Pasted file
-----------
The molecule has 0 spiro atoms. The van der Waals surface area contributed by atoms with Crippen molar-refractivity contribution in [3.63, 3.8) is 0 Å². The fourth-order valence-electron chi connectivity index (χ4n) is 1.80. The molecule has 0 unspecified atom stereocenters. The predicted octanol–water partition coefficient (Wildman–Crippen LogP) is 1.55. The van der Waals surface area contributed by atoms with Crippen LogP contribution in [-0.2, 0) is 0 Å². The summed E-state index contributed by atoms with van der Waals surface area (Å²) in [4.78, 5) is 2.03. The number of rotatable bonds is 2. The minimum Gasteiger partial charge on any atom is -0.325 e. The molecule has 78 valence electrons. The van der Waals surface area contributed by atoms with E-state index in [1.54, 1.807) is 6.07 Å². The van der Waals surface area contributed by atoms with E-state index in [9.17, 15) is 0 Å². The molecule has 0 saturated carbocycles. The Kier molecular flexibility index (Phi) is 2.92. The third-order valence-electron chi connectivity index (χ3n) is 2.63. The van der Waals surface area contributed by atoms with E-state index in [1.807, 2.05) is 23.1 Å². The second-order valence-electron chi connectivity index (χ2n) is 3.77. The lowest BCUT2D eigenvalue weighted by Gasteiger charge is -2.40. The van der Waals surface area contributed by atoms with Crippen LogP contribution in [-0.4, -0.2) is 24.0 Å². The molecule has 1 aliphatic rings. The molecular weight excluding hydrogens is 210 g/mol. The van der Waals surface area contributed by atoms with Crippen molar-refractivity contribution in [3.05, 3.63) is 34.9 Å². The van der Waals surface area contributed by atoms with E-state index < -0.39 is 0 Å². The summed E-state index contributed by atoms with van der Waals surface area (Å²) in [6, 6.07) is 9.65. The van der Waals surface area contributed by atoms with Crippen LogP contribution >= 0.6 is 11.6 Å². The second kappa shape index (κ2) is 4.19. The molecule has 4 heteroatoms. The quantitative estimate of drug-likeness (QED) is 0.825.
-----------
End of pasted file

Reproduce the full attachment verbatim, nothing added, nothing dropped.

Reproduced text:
The molecule has 0 spiro atoms. The van der Waals surface area contributed by atoms with Crippen molar-refractivity contribution in [3.63, 3.8) is 0 Å². The fourth-order valence-electron chi connectivity index (χ4n) is 1.80. The molecule has 0 unspecified atom stereocenters. The predicted octanol–water partition coefficient (Wildman–Crippen LogP) is 1.55. The van der Waals surface area contributed by atoms with Crippen LogP contribution in [-0.2, 0) is 0 Å². The summed E-state index contributed by atoms with van der Waals surface area (Å²) in [4.78, 5) is 2.03. The number of rotatable bonds is 2. The minimum Gasteiger partial charge on any atom is -0.325 e. The molecule has 78 valence electrons. The van der Waals surface area contributed by atoms with E-state index in [1.54, 1.807) is 6.07 Å². The van der Waals surface area contributed by atoms with E-state index in [9.17, 15) is 0 Å². The molecule has 0 saturated carbocycles. The Kier molecular flexibility index (Phi) is 2.92. The third-order valence-electron chi connectivity index (χ3n) is 2.63. The van der Waals surface area contributed by atoms with E-state index in [1.807, 2.05) is 23.1 Å². The second-order valence-electron chi connectivity index (χ2n) is 3.77. The lowest BCUT2D eigenvalue weighted by Gasteiger charge is -2.40. The van der Waals surface area contributed by atoms with Crippen LogP contribution in [-0.4, -0.2) is 24.0 Å². The molecule has 1 aliphatic rings. The molecular weight excluding hydrogens is 210 g/mol. The van der Waals surface area contributed by atoms with Crippen molar-refractivity contribution in [3.05, 3.63) is 34.9 Å². The van der Waals surface area contributed by atoms with E-state index < -0.39 is 0 Å². The summed E-state index contributed by atoms with van der Waals surface area (Å²) in [6, 6.07) is 9.65. The van der Waals surface area contributed by atoms with Crippen LogP contribution >= 0.6 is 11.6 Å². The second kappa shape index (κ2) is 4.19. The molecule has 4 heteroatoms. The quantitative estimate of drug-likeness (QED) is 0.825.